A Child’s Chair
Household furnishings in the rural New England homes of the 18th and early 19th centuries were rather sparse due to either space or the means to purchase multiple pieces. Often, some pieces of furniture show signs of use that seem perplexing to us today until we understand their use in context of the time period.
In the collections of all three historic sites under the stewardship of the LCHA – Pownalborough Court House, Chapman-Hall House, and the Museum and 1811 Old Jail – there are several small children’s ladderback chairs. It is easy to see visualize children sitting in them learning their ABCs or having an occasional tea party with siblings or even a doll. In looking closely at a good number of these artifacts, one can see evidence of another use for the chair.
Children were an asset to a family as there was plenty of work to be done around the home and farm. As such, as soon as a child was able to walk, they were given tasks to help out with the family’s chores. To help the toddler learn to walk on his or her own, their chair often became part of the teaching. In its normal position it wouldn’t be very stable to help keep the child upright – the child holding on to the chair and pushing it along as they learned to walk. But turned upside down, so as to rest on its back posts and front ends of the arm rest, allowed for much better assistance.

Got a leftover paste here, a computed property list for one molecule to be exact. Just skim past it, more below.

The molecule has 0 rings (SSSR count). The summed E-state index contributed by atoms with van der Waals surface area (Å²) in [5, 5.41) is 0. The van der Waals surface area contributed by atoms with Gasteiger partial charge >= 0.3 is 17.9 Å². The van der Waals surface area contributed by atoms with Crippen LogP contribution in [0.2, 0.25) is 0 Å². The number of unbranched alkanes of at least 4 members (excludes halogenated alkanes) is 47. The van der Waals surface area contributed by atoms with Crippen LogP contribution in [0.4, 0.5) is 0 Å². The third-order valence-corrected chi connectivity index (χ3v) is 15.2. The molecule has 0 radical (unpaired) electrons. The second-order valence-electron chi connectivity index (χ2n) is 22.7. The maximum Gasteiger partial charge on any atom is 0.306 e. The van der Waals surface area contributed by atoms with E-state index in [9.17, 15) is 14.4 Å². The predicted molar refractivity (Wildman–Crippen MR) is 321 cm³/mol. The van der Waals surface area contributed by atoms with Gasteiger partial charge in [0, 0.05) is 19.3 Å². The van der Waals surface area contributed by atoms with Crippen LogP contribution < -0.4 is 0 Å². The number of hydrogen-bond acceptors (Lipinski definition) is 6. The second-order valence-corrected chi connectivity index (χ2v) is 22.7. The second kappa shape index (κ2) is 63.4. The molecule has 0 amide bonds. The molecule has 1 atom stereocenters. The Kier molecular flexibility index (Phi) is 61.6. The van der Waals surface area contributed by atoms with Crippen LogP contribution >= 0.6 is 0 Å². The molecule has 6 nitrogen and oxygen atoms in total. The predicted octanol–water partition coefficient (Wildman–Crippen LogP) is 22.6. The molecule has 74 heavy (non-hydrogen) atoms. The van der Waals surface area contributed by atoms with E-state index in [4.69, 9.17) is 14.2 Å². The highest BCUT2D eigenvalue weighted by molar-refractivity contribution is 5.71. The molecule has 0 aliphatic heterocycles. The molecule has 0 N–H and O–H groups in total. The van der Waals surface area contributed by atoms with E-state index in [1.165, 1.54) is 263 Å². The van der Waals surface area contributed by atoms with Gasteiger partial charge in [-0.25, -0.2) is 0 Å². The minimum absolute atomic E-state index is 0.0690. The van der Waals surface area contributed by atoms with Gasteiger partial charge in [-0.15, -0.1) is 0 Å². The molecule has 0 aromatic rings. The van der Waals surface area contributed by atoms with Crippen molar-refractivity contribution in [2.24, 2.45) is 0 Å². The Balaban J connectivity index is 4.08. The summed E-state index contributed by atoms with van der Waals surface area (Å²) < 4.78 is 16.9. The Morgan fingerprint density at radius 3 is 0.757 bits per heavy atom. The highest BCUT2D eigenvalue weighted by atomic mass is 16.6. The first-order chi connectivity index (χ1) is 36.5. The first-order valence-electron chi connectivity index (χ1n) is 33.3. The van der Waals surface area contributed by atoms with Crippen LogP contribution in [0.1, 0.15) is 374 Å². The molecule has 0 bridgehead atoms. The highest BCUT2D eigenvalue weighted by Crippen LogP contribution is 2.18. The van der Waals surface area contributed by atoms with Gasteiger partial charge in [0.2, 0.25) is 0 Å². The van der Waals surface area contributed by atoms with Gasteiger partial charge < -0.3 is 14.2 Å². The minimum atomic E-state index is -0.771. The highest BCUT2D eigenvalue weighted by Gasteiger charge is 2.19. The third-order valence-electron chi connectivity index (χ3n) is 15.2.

This would make a very stable piece for the child to hold on to and push across the floor. Given this second use for a child’s chair, a child could explore his or her surroundings, keeping their balance and strengthening their legs.
As mentioned, one can see the evidence of wear on these four points of many of the chairs in the collections, but one in particular shows a lot of wear revealing it was a much used and well-loved little chair even through it is very plain.
Jeffrey Miller, LCHA Collections Committee